Postdoctoral Researcher Tetsuya Kotani, Associate Professor Hitoshi Nakatogawa, Honorary Professor Yoshinori Ohsumi and colleagues at Tokyo Institute of Technology have analyzed the Atg protein Atg2, whose function had been completely unknown, and have discovered that Atg2 tethers the pre-autophagosomal membrane to the endoplasmic reticulum during autophagosome formation.
Autophagy is the mechanism which degrades cellular components such as proteins, ribonucleic acids (RNA) and organelles, and is highly conserved from yeast to humans. When autophagy is induced by stresses such as starvation of nutrients, a flattened membrane vesicle called an isolation membrane appears and expands spherically to engulf materials to be degraded, closing to form a double-membrane vesicle called the autophagosome.
The completed autophagosome then fuses with a lysosome or a vacuole and the materials inside the autophagosome are degraded by enzymes inside the lysosome or vacuole. Many Atg proteins playing roles in autophagosome formation have been identified, however, the specific roles of individual Atg proteins in membrane formation are still poorly understood, and the details of the mechanism of autophagosome formation have still not been elucidated.
Overview of Research Achievement
The research group analyzed the function of Atg2, one of the Atg proteins playing a role in autophagosome formation in the budding yeast Saccharomyces cerevisiae. Atg2 is a large protein made of 1,592 amino acids, however, any functional domains are not predicted based on the amino acid sequence. It had been known that Atg2 forms a complex with Atg18, a protein which binds to phosphatidylinositol 3-phosphate (PI3P), and that this was the last among Atg proteins to localize at the site of autophagosome formation. However, its specific function had remained unknown.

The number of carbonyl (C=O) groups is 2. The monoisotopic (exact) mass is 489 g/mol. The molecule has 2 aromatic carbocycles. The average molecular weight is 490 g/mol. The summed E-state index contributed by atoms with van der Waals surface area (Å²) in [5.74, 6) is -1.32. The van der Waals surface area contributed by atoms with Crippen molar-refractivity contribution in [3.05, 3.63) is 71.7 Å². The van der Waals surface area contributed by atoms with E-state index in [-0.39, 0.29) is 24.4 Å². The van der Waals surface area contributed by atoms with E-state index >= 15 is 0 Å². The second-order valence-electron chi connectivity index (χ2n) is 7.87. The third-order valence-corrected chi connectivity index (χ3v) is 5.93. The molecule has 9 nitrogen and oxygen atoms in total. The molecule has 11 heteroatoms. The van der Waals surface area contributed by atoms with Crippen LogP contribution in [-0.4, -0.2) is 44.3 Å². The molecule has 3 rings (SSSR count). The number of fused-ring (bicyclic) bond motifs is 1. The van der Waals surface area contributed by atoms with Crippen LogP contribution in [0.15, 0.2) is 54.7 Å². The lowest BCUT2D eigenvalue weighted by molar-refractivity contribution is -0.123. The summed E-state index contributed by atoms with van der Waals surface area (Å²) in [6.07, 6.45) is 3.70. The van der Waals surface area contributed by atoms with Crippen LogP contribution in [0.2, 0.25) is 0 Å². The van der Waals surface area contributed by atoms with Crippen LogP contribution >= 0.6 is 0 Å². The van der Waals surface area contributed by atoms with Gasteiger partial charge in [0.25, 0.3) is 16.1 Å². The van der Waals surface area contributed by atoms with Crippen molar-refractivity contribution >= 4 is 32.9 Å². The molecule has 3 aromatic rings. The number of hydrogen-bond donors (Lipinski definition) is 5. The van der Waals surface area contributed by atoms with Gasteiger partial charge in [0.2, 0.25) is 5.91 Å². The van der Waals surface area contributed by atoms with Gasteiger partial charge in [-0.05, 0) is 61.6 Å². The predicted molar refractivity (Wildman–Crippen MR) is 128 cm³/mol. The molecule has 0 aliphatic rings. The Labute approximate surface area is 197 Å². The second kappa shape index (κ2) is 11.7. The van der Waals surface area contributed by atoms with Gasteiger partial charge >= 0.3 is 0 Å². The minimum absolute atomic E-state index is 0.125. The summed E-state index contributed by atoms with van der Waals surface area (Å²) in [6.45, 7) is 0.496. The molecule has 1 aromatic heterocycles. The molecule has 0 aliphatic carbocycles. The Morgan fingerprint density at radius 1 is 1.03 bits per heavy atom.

The comparison of Atg2’s amino acid sequence among different organisms revealed that N- and C-terminal regions have been highly conserved. The group then prepared many Atg2 variants, focusing on these two regions, and evaluated autophagy activity. As a result, they found that regions which are vital to the function of Atg2 exist in N- and C-terminal regions.
Further, by in vitro experiments using Atg2 purified from yeast cells and liposomes (artifical membrane vesicles), the group demonstrated that both the N- and C-terminal regions of Atg2 have the ability to bind to a membrane, and that Atg2 tethers the two membrane structures together by means of these two membrane-binding regions. They also revealed that the C-terminal region is required for Atg18 to bind to membranes containing PI3P, and that it is required for the Atg2-Atg18 complex to localize to the site of autophagosome formation.
Additionally, they demonstrated that the N-terminal region, in contrast, plays a vital role after the Atg2-Atg18 complex has localized to the site of autophagosome formation, and the possibility that it is involved in the association of Atg2 with the endoplasmic reticulum. In view of the above, the group proposes the model that Atg2 tethers pre-autophagosomal membranes (autophagosome precursors) to the endoplasmic reticulum, initiates autophagosome formation, and mediates membrane expansion.
Although the formation of the autophagosome with its double-membrane structure is the most unique feature of autophagy, there remain many questions about this process, such as where the membrane comes from and how it is supplied. Previous reports had suggested that the endoplasmic reticulum supplies the membrane for autophagosome formation. Consistent with this model, this research demonstrated the possibility that Atg2 tethers pre-autophagosomal membrane and the endoplasmic reticulum.
However, the mechanism of membrane expansion, such as how lipids are transported from the endoplasmic reticulum to pre-autophagosomal membrane, remains unknown. Analyzing in detail where on the endoplasmic reticulum Atg2 binds and what happens after tethering between pre-autophagosomal membranes and the endoplasmic reticulum is anticipated to lead to unraveling the mechanism of the membrane expansion.
Autophagy is reported to be related to various diseases such as neurodegeneration and cancer. Understanding the mechanism of autophagosome formation is anticipated to provide fundamental information to discovering drugs to treat such autophagy-related diseases.